I recently had a lovely review for Doctor January from Fresh Fiction, whose reviewer said Doctor January should be read by every woman!
The thing that really touched me about this review (and the related review on Goodreads) is that the reviewer picked up on how girls see controlling behaviour in boyfriends as normal these days. One of the inspirations for Doctor January was Twilight. As a mother of two daughters, it worries me that my girls would think that Edward’s bossy treatment of Bella was okay (I hope I’ll bring my girls up to be a bit more cynical than that, but you never know!). That’s what led me to research emotionally abusive relationships in the first place.
I like to think that Doctor January contains both sides of Edward Cullen – but separated out into two men. The devoted and caring side (in Hibs) and the creepy, controlling side (in Gordon).
So, thank you, reviewer from Fresh Fiction. I really, really appreciate your review. It makes me feel like I’ve achieved what I set out to do.
(I’m going to go hide under the table now, until my critique partner stops throwing things at me at telling me I don’t understand Twilight at all).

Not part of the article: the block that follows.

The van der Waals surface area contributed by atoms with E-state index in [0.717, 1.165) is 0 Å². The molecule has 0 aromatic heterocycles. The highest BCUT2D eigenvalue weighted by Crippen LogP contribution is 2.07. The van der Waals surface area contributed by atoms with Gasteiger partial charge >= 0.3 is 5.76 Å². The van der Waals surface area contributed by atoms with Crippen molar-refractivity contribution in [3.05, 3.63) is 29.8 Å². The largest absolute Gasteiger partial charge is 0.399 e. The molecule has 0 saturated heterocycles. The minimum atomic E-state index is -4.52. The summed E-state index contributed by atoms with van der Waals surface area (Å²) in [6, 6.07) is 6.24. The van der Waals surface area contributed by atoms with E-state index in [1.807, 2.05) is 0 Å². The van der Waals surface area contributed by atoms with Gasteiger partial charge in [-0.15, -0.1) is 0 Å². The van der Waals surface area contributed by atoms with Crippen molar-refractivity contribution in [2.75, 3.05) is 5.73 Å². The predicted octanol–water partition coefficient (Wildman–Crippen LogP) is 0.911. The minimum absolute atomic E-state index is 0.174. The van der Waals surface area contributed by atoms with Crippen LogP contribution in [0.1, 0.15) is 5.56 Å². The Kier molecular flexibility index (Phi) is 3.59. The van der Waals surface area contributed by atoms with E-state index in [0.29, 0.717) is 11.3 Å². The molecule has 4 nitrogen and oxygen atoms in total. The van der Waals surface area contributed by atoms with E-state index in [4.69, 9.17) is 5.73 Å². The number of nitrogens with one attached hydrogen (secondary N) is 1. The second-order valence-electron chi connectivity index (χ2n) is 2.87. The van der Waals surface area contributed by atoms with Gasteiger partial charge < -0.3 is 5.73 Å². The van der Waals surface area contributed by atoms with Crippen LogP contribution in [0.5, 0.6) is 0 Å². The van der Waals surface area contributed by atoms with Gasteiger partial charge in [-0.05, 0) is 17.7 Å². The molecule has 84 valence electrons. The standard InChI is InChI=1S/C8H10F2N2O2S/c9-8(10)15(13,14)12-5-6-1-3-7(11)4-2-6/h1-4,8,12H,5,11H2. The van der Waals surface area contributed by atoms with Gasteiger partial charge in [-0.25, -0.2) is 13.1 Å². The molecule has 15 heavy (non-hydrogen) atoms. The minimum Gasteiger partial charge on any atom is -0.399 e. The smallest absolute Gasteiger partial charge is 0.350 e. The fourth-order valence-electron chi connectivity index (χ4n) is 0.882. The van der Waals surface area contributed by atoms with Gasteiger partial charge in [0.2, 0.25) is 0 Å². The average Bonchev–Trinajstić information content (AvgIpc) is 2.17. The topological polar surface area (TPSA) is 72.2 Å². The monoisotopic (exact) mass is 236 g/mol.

3 thoughts on “A lovely review for Doctor January and a bit about domineering boyfriends”
Great review on a great book!
Although I do love Twilight (throw things, me?!) I do wish Meyer had made Edward less controlling, or at least that Bella hadn’t accepted it as normal behaviour. Interestingly, Bella also cooks dinner for her dad every night and clears away his empty beer cans. I think this says A LOT about Meyer’s views of male/female roles.
…” how girls see controlling behaviour in boyfriends as normal these days.” THESE days?? Ha! My guess is that it’s seen not only as normal but as sexy, too. That’s what makes Mr. Rochester so appealing, and why he & Jane Eyre aren’t nearly so interesting after he’s blinded and she has to steer him around. Charlotte Bronte knew when to say “The End.” We’ve come a long way, right. But we still have a long way to go. Thanks for showing Gordon as he really is — and Hibs as HE really is! (Maybe every man should read this book too.)
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That’s a fair point. Heathcliff was a bit of git too (shudder).
The distant, brooding, hero is okay so long as he doesn’t stray into the to manipulative, domineering git territory. I quite like Mr Darcy (although, I have trouble telling him apart from Colin Firth…)